Tuesday, May 5, 2009

Is Cutting Prices Smart Marketing?

Obviously the competitors for stressed out coffee drinkers think so. In the face of McDonald’s spending $100 million on a new marketing campaign touting the quality of its coffee at a more affordable price than its competitors, Starbucks announced it is cutting prices on some of its drinks and Dunkin' Donuts followed suit.

In an MSN.com article, Jean-Pierre Dube, professor of marketing at the University of Chicago Booth School of Business, said it is “extremely important” for McDonald’s to advertise lower prices during the recession because they are less expensive than others.

This brings up a question for me. Is it smart marketing for agencies to lower their prices and promote that to prospects?

Everyone knows it’s more competitive out there. Large firms are going after prospects they wouldn’t touch if times were good. Yet, large firms have a cost structure that makes it more difficult for them to change or lower billing rates and client fees. Smaller firms don’t necessarily have that problem. They can be more flexible and more nimble. And, they can emphasize lower fees in new business presentations. Despite what we would like to believe, many (good) clients initially buy on price and that’s even more true today.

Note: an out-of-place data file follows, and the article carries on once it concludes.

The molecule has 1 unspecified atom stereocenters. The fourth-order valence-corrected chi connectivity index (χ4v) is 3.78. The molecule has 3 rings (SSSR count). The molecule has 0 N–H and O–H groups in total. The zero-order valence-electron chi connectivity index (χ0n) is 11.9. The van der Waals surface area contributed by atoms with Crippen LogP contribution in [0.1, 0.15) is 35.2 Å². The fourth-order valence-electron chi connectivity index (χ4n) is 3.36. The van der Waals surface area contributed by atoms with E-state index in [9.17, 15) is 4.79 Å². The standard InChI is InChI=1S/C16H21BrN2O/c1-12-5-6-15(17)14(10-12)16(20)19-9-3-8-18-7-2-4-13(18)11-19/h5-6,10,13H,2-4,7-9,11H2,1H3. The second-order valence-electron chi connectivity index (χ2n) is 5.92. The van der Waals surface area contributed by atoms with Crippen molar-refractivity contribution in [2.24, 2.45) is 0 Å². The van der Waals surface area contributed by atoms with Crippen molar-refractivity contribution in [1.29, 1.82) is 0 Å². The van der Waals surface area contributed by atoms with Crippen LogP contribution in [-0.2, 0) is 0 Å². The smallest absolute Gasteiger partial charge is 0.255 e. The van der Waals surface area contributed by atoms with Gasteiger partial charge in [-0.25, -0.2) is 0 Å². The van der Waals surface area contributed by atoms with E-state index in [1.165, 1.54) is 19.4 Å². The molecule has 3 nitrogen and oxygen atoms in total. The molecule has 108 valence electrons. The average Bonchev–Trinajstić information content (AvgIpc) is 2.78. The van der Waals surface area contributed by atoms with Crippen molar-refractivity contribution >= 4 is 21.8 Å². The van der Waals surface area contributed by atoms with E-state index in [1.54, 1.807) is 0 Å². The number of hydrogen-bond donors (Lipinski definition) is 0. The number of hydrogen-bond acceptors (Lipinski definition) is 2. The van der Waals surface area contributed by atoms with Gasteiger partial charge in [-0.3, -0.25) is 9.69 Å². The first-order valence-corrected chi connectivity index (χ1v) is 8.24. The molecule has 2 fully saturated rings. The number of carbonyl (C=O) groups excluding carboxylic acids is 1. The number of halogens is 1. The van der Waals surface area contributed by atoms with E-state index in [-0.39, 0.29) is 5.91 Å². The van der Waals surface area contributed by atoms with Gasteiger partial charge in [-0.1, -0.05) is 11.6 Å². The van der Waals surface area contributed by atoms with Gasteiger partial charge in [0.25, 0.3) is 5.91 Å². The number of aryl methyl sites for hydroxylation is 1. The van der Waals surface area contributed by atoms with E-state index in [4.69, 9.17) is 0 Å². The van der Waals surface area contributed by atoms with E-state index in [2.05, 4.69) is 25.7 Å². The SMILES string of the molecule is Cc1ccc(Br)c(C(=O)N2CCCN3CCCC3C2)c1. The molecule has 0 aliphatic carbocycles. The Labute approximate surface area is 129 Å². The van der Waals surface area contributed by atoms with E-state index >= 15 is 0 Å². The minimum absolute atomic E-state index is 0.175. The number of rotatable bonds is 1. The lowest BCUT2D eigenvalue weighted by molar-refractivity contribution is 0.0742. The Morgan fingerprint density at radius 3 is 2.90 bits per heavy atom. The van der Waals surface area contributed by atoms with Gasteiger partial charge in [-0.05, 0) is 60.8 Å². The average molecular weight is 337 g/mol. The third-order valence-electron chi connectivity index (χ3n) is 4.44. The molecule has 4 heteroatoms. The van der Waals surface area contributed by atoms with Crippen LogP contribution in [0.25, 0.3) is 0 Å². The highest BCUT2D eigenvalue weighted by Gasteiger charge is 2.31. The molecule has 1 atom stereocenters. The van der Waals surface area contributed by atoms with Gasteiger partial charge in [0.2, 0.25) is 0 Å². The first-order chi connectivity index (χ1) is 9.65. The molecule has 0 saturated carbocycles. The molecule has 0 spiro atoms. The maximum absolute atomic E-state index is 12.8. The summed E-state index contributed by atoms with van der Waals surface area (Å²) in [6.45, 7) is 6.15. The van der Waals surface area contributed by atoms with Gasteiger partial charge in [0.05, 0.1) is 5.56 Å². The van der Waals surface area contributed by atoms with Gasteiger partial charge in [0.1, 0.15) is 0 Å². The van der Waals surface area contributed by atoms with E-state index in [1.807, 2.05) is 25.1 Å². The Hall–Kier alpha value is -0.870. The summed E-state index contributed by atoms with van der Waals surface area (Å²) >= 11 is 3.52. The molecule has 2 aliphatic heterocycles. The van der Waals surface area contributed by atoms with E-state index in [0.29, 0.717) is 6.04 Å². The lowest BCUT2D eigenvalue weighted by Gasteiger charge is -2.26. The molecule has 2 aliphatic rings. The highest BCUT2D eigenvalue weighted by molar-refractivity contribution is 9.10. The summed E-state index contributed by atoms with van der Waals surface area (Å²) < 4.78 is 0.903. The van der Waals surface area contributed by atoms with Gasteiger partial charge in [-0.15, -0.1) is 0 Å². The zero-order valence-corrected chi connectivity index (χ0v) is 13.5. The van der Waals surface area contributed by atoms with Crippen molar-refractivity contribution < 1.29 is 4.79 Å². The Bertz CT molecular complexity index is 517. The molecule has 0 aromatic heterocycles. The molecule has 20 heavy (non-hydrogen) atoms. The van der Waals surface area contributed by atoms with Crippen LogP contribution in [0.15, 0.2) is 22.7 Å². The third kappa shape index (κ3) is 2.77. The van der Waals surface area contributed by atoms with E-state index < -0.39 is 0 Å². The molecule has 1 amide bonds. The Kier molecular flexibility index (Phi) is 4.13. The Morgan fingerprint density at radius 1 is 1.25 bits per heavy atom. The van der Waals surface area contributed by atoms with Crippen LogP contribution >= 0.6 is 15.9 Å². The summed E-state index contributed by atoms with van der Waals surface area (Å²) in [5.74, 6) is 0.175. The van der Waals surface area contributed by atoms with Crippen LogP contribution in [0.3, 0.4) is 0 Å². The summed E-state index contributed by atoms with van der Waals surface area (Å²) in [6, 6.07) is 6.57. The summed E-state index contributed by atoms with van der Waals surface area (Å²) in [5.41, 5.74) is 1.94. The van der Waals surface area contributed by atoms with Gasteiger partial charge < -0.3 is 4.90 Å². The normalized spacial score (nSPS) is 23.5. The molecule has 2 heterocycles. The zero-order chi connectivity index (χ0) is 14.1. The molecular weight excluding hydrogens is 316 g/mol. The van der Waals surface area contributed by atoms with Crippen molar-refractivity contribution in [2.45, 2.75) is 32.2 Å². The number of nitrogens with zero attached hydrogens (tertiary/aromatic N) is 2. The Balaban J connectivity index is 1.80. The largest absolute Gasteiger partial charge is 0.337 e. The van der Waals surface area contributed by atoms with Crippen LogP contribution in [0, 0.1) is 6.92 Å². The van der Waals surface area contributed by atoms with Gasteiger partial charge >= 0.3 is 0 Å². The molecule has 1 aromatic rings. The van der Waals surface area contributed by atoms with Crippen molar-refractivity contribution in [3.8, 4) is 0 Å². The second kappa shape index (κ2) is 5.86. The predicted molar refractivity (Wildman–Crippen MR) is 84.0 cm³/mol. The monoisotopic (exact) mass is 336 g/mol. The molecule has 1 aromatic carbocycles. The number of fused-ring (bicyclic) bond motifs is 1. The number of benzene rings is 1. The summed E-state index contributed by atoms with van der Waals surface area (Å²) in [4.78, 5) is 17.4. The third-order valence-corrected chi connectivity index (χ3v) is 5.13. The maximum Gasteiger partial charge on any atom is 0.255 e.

Some will argue that lowering fees or reducing billing rates, or “giving work away” cheapens the value of that agencies bring to clients. They say once you lower costs you can’t raise them. I don’t buy into that philosophy.

If you can establish a price advantage over a competitor (and still make money) why not use this to win the business, develop a relationship and look to increase the scope of work (and fees) over time. Since many agencies increase their billing rates annually anyway, why can’t you lower them and then increase them in years to come?

I think you can. And it may help you win the business!


Alessia said...
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Alessia said...

It's a kind of philosophy I share, but in different terms.
Clients and firms could be surprised by unpaid services you grant them: attending a trade fair for the entire weekend while the agreement just asks you to be there for one day; doing some digital P.R. even if you're not asked to; doing some more meetings with the journalists or spending more time to invite them at a press conference. Anything that goes beyond...

Price drops are extremely dangerous I think, and their raise too long sometimes (especially if the boss of your agency puts impossible targets in the budget objectives)..